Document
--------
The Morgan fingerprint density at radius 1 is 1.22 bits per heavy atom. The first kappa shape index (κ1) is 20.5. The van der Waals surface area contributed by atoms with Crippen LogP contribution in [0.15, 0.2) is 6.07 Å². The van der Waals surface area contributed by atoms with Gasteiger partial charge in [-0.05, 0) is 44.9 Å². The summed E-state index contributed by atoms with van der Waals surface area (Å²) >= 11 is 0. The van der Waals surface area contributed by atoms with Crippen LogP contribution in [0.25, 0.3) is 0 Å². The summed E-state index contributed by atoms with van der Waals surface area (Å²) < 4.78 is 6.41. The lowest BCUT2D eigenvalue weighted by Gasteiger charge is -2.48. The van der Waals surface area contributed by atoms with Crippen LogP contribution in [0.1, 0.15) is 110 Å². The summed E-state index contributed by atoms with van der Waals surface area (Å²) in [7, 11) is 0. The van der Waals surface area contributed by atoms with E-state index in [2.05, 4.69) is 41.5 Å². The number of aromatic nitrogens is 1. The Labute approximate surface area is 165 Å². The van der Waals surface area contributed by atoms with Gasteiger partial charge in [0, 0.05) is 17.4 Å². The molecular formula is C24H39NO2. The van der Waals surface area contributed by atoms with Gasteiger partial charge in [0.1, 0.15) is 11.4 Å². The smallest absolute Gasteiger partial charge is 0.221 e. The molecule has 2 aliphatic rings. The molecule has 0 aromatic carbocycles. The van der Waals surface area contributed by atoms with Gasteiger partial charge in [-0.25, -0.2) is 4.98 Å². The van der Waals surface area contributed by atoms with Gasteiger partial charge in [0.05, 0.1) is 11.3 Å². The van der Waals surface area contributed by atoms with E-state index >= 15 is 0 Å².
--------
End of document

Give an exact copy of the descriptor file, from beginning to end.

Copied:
The Morgan fingerprint density at radius 1 is 1.22 bits per heavy atom. The first kappa shape index (κ1) is 20.5. The van der Waals surface area contributed by atoms with Crippen LogP contribution in [0.15, 0.2) is 6.07 Å². The van der Waals surface area contributed by atoms with Gasteiger partial charge in [-0.05, 0) is 44.9 Å². The summed E-state index contributed by atoms with van der Waals surface area (Å²) >= 11 is 0. The van der Waals surface area contributed by atoms with Crippen LogP contribution in [0.25, 0.3) is 0 Å². The summed E-state index contributed by atoms with van der Waals surface area (Å²) < 4.78 is 6.41. The lowest BCUT2D eigenvalue weighted by Gasteiger charge is -2.48. The van der Waals surface area contributed by atoms with Crippen LogP contribution in [0.1, 0.15) is 110 Å². The summed E-state index contributed by atoms with van der Waals surface area (Å²) in [7, 11) is 0. The van der Waals surface area contributed by atoms with E-state index in [2.05, 4.69) is 41.5 Å². The number of aromatic nitrogens is 1. The Labute approximate surface area is 165 Å². The van der Waals surface area contributed by atoms with Gasteiger partial charge in [0, 0.05) is 17.4 Å². The molecular formula is C24H39NO2. The van der Waals surface area contributed by atoms with Gasteiger partial charge in [0.1, 0.15) is 11.4 Å². The smallest absolute Gasteiger partial charge is 0.221 e. The molecule has 2 aliphatic rings. The molecule has 0 aromatic carbocycles. The van der Waals surface area contributed by atoms with Gasteiger partial charge in [-0.25, -0.2) is 4.98 Å². The van der Waals surface area contributed by atoms with Gasteiger partial charge in [0.05, 0.1) is 11.3 Å². The van der Waals surface area contributed by atoms with E-state index >= 15 is 0 Å².